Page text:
Such a dialogue is therefore not simply an urgent practical necessity but a legal requirement. Grayling will surely wish to comply with the Ministerial Code which places (at 1.2) an overarching duty on Ministers to comply with the law including international law and treaty obligations.This article in the Independent last week addresses the basis Grayling uses for denying there is any crisis:-
Mr Grayling’s disputed claims focus on three main areas:
Mr Grayling carefully selected his statistics to claim – correctly – that the number of prisoner fights and assaults was lower compared with five years ago and two years ago. But not compared with the other three most recent years that he chose to ignore. Attacks have increased in the last year, and the most serious of them were higher in 2013-14 than in any of the last five. The number of assaults on staff is also at its highest since 2007. Other figures point to simmering violence within the prison estate. The prison service’s riot squad was called out more than 200 times last year, a near 60 per cent rise compared with the previous 12 months.
The minister claimed that the two per cent increase in prison numbers was to a “significant extent” down to the jailing of more sex offenders. There has been a rise of sex offenders of 652 to 11,150 in the year to March 31 but his department’s own figures show a greater cause for the rise is the number of prisoners who are waiting longer to go on trial or to be sentenced after conviction.
Courts have been unable to cope with the extra demands. That has led to an 11 per cent increase in remand prisoners, equating to more than 1,200 prisoners – nearly double that of sex offenders. And while the Government has trumpeted falling crime, stiffer sentences have kept the prison population rising.
Andrew Neilson, director of campaigns at the Howard League for Penal Reform, said: “The rise in convictions of people for historical sex offences is a relatively small driver behind the increase in the prison population. More significant are the facts that remand is being overused and ‘tough-on-crime’ political rhetoric is influencing sentencers’ behaviour.”
Staff shortagesEspecially at the MoJ, incompetence can play its part, and here's a story on the BBC website:-
The Howard League has calculated that prison officer numbers have dropped by 30 per cent between 2010 and 2013 during austerity cuts. It said that staffing cuts had led to a dangerous situation with inmates being locked up for longer in their cells, and library visits being cancelled. Mr Grayling said, “We are meeting those challenges; we are recruiting more staff”.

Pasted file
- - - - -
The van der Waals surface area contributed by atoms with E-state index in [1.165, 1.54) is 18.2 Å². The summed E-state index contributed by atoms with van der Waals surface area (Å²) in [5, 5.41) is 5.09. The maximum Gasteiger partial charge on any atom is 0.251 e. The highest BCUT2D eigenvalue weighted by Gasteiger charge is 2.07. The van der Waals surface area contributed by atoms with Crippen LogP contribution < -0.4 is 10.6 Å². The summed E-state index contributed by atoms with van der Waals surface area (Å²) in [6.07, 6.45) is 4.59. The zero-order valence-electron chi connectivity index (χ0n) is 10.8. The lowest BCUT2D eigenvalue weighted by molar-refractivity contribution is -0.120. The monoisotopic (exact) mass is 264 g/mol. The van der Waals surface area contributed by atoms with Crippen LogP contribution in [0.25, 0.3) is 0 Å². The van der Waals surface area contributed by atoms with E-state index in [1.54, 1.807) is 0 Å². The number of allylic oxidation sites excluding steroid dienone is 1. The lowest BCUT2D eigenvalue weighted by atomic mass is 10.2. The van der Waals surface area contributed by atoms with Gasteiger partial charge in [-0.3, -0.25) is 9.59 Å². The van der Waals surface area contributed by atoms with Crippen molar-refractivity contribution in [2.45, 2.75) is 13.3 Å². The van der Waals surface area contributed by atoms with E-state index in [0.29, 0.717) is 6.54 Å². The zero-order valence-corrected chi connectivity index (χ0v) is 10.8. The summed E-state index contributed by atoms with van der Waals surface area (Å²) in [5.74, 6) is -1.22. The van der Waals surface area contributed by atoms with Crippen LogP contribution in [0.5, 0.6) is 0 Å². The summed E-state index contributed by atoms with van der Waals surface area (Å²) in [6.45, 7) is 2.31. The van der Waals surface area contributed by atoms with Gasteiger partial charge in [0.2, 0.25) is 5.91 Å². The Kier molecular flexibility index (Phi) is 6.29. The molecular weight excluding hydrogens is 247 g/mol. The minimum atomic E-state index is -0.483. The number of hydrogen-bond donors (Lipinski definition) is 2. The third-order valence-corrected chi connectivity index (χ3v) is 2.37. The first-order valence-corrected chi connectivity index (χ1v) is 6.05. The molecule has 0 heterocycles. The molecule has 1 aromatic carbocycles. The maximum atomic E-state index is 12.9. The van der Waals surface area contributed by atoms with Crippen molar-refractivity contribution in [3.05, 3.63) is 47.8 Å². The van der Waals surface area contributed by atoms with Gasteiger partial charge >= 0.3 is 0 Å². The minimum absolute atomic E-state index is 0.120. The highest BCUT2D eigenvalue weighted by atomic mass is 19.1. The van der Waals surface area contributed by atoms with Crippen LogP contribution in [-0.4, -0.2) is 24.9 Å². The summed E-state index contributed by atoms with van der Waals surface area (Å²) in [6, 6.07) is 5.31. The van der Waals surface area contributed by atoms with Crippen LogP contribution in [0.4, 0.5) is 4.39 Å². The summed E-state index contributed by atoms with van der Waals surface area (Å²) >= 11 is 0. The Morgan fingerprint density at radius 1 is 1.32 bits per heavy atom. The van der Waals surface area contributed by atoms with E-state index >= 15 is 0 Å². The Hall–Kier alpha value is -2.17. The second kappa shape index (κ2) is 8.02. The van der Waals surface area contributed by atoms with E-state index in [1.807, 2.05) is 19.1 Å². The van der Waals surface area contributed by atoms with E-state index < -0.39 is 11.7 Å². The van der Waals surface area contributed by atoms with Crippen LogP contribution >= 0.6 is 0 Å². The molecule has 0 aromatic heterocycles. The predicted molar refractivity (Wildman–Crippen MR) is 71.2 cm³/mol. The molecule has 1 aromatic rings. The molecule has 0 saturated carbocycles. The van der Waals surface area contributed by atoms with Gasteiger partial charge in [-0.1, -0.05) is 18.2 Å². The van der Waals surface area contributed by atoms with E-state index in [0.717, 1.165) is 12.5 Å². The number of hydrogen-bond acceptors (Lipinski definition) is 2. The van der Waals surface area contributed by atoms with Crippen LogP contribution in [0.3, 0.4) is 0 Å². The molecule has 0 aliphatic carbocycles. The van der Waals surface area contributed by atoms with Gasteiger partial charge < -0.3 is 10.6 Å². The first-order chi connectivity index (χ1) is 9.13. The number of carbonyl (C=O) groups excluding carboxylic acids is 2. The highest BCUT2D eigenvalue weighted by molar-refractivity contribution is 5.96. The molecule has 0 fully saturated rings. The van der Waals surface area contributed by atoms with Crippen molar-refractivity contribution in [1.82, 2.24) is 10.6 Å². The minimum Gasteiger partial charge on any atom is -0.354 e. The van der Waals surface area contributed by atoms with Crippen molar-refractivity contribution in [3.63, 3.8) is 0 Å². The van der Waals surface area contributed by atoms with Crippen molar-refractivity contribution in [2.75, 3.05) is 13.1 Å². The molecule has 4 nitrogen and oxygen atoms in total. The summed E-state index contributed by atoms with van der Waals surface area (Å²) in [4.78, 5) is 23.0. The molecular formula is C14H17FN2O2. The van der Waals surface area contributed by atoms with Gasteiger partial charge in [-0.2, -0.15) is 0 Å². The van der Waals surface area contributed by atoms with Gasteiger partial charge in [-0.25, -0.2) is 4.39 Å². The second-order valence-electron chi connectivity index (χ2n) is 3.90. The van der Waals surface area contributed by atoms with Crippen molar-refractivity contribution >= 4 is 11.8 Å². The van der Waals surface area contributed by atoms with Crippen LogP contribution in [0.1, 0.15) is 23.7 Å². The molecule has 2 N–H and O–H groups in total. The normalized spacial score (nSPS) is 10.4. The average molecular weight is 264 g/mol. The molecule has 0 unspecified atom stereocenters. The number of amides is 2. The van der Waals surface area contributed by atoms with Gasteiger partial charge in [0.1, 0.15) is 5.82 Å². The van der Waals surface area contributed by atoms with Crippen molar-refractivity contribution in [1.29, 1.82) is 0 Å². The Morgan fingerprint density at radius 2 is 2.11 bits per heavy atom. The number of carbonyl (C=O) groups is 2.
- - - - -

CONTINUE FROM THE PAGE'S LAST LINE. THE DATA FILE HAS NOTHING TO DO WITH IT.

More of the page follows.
The Ministry of Justice has been fined £180,000 for "serious failings" in the handling of confidential data.
The Information Commissioner's Office (ICO) said the penalty was related to the loss of a hard drive containing the details of almost 3,000 prisoners at Erlestoke prison in Wiltshire. The disk was not encrypted. The records, lost in 2013, included material on organised crime, prisoners' health and drug misuse, and information about inmates' victims and visitors.
After a similar incident in 2011, in which the details of 16,000 prisoners was lost on a disk that was not protected, the Ministry of Justice issued the Prison Service with new back-up hard drives that could be encrypted. However, the government body failed to explain to employees that the encryption option had to be switched on manually. As a result, the data lost was unprotected, and could be accessed by the finder of the hard drive. The ICO head of enforcement, Stephen Eckersley, said:
"The fact that a government department with security oversight for prisons can supply equipment to 75 prisons throughout England and Wales without properly understanding, let alone telling them, how to use it, beggars belief. The result was that highly sensitive information about prisoners and vulnerable members of the public, including victims, was insecurely handled for over a year." He added: "We hope this penalty sends a clear message that organisations must not only have the right equipment available to keep people's information secure, but must understand how to use it."A standard, predictable response from the MoJ spin doctors:-
A Ministry of Justice spokeswoman said: "We take data protection issues very seriously and have made significant and robust improvements to our data security measures. "These hard drives have now been replaced with a secure centralised system." She added: "Incidents like this are extremely rare and there is no evidence to suggest that any personal data got into the public domain."All ok now then, it would seem.